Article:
Ventura's Adventures in the Womb


When Robin Ventura was hired in the Fall of 2011, I was pretty bent out of shape. I had a huge problem with the process. As most of you know, managing hiring processes is what I do for a living. When the White Sox decided to virtually not interview anyone who wasn't tangentially connected to their White Sox family vacuum, I had an inkling that there wouldn't be much change in philosophy from the Guillen regime. After jettisoning Guillen, the White Sox had an amazing opportunity to bring someone in from outside their organization. As we all know, they decided to stay the course.

When a company hires outside of their organization rather than plugging a hole with an existing asset; they afford themselves the opportunity to bring new perspectives to mix with long held organizational beliefs. No organization is the same and throughout baseball history franchise identities have materialized, however, there has always been an intermixing or sharing of ideas that inevitably occurs. Usually this happens by hiring good people out of successful systems who have hit a glass ceiling in their current role, meaning there is someone above them blocking their upward career trajectory. These people are coaxed out their comfort zone because usually they thrive on handling new challenges, covet new titles and desire an increase in compensation. It is a two street though, in the process of giving a candidate what he wants, the candidate brings a lifetime of different knowledge and experiences into a stagnant vacuum in order to affect positive change for their new employer.

It was clear when Ventura was hired that he wasn't necessarily looking for what he was offered. I don't pretend to know the whole dynamic of the situation but it seemed like Ventura might have been just as surprised as the fan base and the rest of Major League Baseball. This decision was enabled and justified by the 'Reinsdorf Family' vacuum as Kenny Williams patted himself on the back by cocksuredly proclaiming that he had been interviewing Robin Ventura for this role for well over a decade. I get it, the White Sox like to keep things in-house, they thrive on comfort and known quantities. I really can't argue about that too much because over the last decade plus, they have been in the top tier of success winning percentage-wise. Sure, they haven't rattled off many division championships but they have been consistently able to put a competitive product on the field. Until this year.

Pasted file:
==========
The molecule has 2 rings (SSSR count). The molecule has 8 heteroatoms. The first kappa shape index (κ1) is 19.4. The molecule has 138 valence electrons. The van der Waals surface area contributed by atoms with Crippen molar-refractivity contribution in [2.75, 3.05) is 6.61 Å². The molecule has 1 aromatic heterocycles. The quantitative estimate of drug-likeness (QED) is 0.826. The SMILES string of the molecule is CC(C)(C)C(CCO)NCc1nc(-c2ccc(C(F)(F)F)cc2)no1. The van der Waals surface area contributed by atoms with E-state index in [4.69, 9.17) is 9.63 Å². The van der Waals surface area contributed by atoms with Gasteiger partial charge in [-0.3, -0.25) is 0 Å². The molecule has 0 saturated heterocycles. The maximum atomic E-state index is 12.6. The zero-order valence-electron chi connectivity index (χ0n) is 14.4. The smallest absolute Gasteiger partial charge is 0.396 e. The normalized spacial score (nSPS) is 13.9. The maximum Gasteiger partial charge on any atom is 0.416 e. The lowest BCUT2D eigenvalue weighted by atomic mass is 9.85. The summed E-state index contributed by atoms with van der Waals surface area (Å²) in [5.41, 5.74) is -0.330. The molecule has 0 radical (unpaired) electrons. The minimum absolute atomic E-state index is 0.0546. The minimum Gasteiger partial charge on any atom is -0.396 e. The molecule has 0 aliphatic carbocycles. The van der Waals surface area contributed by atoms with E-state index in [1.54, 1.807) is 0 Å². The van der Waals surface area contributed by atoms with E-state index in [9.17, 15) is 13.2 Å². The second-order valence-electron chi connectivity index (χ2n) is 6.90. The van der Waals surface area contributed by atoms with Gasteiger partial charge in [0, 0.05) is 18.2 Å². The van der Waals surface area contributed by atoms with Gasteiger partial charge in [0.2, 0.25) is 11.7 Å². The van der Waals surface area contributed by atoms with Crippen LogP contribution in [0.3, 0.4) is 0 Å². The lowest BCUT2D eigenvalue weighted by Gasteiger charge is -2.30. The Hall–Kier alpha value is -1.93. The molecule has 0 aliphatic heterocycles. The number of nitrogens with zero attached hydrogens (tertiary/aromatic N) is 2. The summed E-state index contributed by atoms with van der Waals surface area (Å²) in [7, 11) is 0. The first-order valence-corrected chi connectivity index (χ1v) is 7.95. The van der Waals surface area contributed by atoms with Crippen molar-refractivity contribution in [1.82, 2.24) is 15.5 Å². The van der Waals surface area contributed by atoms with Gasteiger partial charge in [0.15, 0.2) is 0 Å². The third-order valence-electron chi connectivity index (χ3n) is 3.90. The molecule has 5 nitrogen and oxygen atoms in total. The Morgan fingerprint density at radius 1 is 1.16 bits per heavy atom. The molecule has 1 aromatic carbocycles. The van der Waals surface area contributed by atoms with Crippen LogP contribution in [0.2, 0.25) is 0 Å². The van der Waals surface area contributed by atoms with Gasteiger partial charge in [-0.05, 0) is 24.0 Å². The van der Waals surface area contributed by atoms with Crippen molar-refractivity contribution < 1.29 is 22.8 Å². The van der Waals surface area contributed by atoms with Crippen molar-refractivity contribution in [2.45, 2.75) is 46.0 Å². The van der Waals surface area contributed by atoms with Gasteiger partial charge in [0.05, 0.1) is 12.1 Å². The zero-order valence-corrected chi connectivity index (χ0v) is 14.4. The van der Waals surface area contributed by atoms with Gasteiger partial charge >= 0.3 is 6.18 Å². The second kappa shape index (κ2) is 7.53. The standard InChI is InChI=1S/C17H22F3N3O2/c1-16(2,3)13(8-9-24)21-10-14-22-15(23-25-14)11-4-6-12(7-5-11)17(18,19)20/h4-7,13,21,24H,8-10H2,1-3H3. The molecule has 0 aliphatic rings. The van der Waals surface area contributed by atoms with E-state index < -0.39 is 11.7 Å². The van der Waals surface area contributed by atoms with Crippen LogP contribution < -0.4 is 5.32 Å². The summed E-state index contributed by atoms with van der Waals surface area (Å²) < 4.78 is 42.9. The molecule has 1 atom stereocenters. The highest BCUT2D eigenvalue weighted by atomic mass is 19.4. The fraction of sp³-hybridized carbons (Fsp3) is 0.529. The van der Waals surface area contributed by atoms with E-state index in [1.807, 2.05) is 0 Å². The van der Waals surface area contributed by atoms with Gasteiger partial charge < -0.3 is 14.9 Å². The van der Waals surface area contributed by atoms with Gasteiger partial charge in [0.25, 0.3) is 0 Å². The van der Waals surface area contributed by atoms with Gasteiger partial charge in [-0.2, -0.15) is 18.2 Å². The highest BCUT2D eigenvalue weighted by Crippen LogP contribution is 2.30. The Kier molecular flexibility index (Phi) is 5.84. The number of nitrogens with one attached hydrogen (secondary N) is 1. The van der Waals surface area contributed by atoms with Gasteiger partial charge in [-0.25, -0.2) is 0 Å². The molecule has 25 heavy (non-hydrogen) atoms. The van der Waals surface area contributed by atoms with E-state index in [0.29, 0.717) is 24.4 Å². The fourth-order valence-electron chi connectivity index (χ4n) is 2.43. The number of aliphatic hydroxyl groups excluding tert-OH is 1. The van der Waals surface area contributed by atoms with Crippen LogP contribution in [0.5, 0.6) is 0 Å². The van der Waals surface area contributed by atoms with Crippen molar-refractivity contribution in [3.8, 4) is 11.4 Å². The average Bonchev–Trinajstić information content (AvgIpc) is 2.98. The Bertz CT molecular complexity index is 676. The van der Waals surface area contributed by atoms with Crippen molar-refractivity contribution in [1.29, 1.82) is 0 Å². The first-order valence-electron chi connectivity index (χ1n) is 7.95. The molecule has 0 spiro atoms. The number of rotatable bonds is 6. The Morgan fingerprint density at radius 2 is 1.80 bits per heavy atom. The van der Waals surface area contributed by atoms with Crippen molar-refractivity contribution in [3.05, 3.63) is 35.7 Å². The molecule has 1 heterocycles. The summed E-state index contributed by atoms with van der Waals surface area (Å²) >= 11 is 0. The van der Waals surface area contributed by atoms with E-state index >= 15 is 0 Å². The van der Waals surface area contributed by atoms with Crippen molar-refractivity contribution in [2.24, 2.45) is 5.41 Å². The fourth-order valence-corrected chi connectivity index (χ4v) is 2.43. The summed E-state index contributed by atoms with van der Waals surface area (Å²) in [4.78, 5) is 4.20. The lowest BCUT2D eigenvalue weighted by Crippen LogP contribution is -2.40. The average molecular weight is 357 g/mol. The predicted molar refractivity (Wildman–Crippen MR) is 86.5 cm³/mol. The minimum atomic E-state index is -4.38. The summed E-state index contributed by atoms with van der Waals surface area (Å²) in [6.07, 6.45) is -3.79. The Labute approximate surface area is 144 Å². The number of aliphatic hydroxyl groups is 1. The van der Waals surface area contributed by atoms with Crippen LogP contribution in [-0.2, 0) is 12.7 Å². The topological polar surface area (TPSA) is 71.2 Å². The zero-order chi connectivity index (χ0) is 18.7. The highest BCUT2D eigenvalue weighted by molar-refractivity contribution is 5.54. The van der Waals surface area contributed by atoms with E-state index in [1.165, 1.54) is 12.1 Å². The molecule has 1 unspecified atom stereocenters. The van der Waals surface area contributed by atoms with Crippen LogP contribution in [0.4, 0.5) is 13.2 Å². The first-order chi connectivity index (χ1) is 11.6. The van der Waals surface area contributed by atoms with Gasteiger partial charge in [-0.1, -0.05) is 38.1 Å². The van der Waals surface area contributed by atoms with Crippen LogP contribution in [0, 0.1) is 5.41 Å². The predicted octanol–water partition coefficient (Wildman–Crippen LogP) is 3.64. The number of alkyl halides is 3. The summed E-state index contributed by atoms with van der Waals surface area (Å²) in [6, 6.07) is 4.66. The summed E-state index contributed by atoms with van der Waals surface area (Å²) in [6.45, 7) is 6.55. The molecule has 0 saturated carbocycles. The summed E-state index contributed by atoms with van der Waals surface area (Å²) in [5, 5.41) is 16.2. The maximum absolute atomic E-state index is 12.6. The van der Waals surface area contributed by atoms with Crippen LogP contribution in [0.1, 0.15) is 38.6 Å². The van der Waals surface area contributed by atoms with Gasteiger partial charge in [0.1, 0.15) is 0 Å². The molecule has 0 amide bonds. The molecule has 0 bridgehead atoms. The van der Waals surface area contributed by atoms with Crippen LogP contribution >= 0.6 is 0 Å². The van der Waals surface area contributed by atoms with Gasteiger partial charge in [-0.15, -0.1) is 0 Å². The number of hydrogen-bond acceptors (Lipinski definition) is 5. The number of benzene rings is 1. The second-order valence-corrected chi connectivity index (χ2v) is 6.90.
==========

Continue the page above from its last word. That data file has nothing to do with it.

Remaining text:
In 2012, I ate some crow. It appeared that Ventura got his roster to buy into what he was selling with the White Sox being in first place for the majority of the season. Veterans who struggled through the worst season of their careers became productive again and there seemed to be a pep in the team's step. Things fell apart in the end but I had to admit that Ventura did a decent job of taking a demoralized team and turning them into a team that excelled enough in defense and pitching to overcome some offensive deficiencies. Having won 88 games, I had some positive expectations heading into 2013. Of course, it looks like the team itself experienced a dead cat bounce in 2012. Guillen was so unremorseful in not giving one fuck and emotionally driving his clubhouse into the ground, just to prove a point or score childish political points against his employers that the 2012 team flourished just by his absence.